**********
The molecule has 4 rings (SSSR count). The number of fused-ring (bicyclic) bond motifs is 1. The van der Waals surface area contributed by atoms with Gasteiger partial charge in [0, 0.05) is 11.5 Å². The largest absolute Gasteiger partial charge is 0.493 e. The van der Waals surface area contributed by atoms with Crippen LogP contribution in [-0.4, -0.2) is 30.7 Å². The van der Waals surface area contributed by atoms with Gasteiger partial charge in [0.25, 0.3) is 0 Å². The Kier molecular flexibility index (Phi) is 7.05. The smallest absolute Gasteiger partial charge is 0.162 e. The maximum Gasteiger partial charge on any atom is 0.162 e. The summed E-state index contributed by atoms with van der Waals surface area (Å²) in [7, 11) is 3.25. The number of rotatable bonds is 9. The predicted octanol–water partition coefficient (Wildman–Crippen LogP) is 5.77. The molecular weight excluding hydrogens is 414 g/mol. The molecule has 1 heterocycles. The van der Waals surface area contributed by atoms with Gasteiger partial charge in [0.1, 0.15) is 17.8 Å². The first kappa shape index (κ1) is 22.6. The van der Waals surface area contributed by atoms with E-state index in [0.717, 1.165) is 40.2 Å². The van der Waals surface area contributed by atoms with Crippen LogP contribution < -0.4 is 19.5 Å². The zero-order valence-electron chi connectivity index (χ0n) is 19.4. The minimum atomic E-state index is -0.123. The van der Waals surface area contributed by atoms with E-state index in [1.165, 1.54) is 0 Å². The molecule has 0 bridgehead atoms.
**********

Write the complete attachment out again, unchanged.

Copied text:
The molecule has 4 rings (SSSR count). The number of fused-ring (bicyclic) bond motifs is 1. The van der Waals surface area contributed by atoms with Gasteiger partial charge in [0, 0.05) is 11.5 Å². The largest absolute Gasteiger partial charge is 0.493 e. The van der Waals surface area contributed by atoms with Crippen LogP contribution in [-0.4, -0.2) is 30.7 Å². The van der Waals surface area contributed by atoms with Gasteiger partial charge in [0.25, 0.3) is 0 Å². The Kier molecular flexibility index (Phi) is 7.05. The smallest absolute Gasteiger partial charge is 0.162 e. The maximum Gasteiger partial charge on any atom is 0.162 e. The summed E-state index contributed by atoms with van der Waals surface area (Å²) in [7, 11) is 3.25. The number of rotatable bonds is 9. The predicted octanol–water partition coefficient (Wildman–Crippen LogP) is 5.77. The molecular weight excluding hydrogens is 414 g/mol. The molecule has 1 heterocycles. The van der Waals surface area contributed by atoms with Gasteiger partial charge in [0.1, 0.15) is 17.8 Å². The first kappa shape index (κ1) is 22.6. The van der Waals surface area contributed by atoms with E-state index in [0.717, 1.165) is 40.2 Å². The van der Waals surface area contributed by atoms with Crippen LogP contribution < -0.4 is 19.5 Å². The zero-order valence-electron chi connectivity index (χ0n) is 19.4. The minimum atomic E-state index is -0.123. The van der Waals surface area contributed by atoms with E-state index in [1.165, 1.54) is 0 Å². The molecule has 0 bridgehead atoms.